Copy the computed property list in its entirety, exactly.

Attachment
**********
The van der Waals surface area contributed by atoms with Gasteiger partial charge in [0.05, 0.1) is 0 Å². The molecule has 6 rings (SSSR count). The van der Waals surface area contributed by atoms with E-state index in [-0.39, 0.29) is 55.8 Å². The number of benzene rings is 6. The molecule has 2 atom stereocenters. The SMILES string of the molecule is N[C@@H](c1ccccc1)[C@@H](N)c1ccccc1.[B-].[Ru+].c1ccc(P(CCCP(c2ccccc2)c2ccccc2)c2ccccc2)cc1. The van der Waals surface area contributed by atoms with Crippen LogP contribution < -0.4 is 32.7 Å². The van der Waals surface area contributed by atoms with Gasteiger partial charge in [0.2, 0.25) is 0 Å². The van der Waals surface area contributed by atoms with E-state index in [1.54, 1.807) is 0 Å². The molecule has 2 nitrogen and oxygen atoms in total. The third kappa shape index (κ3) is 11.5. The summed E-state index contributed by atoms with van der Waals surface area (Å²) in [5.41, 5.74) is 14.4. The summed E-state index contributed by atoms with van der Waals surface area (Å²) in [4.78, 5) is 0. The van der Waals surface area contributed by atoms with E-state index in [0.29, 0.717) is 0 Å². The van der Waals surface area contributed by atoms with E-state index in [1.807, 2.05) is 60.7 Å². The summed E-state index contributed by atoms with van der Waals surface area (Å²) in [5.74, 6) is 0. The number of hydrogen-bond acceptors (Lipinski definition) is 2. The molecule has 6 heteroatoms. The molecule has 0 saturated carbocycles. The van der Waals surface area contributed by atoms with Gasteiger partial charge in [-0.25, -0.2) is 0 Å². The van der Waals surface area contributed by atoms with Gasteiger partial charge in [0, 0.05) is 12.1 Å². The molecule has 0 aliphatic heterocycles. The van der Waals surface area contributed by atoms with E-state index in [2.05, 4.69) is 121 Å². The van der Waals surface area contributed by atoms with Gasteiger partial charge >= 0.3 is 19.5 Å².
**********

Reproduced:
The van der Waals surface area contributed by atoms with Gasteiger partial charge in [0.05, 0.1) is 0 Å². The molecule has 6 rings (SSSR count). The van der Waals surface area contributed by atoms with E-state index in [-0.39, 0.29) is 55.8 Å². The number of benzene rings is 6. The molecule has 2 atom stereocenters. The SMILES string of the molecule is N[C@@H](c1ccccc1)[C@@H](N)c1ccccc1.[B-].[Ru+].c1ccc(P(CCCP(c2ccccc2)c2ccccc2)c2ccccc2)cc1. The van der Waals surface area contributed by atoms with Crippen LogP contribution < -0.4 is 32.7 Å². The van der Waals surface area contributed by atoms with Gasteiger partial charge in [0.2, 0.25) is 0 Å². The van der Waals surface area contributed by atoms with E-state index in [1.54, 1.807) is 0 Å². The molecule has 2 nitrogen and oxygen atoms in total. The third kappa shape index (κ3) is 11.5. The summed E-state index contributed by atoms with van der Waals surface area (Å²) in [5.41, 5.74) is 14.4. The summed E-state index contributed by atoms with van der Waals surface area (Å²) in [4.78, 5) is 0. The van der Waals surface area contributed by atoms with E-state index in [0.29, 0.717) is 0 Å². The van der Waals surface area contributed by atoms with E-state index in [1.807, 2.05) is 60.7 Å². The summed E-state index contributed by atoms with van der Waals surface area (Å²) in [5.74, 6) is 0. The number of hydrogen-bond acceptors (Lipinski definition) is 2. The molecule has 6 heteroatoms. The molecule has 0 saturated carbocycles. The van der Waals surface area contributed by atoms with Gasteiger partial charge in [-0.25, -0.2) is 0 Å². The van der Waals surface area contributed by atoms with Gasteiger partial charge in [0, 0.05) is 12.1 Å². The molecule has 0 aliphatic heterocycles. The van der Waals surface area contributed by atoms with E-state index in [2.05, 4.69) is 121 Å². The van der Waals surface area contributed by atoms with Gasteiger partial charge >= 0.3 is 19.5 Å².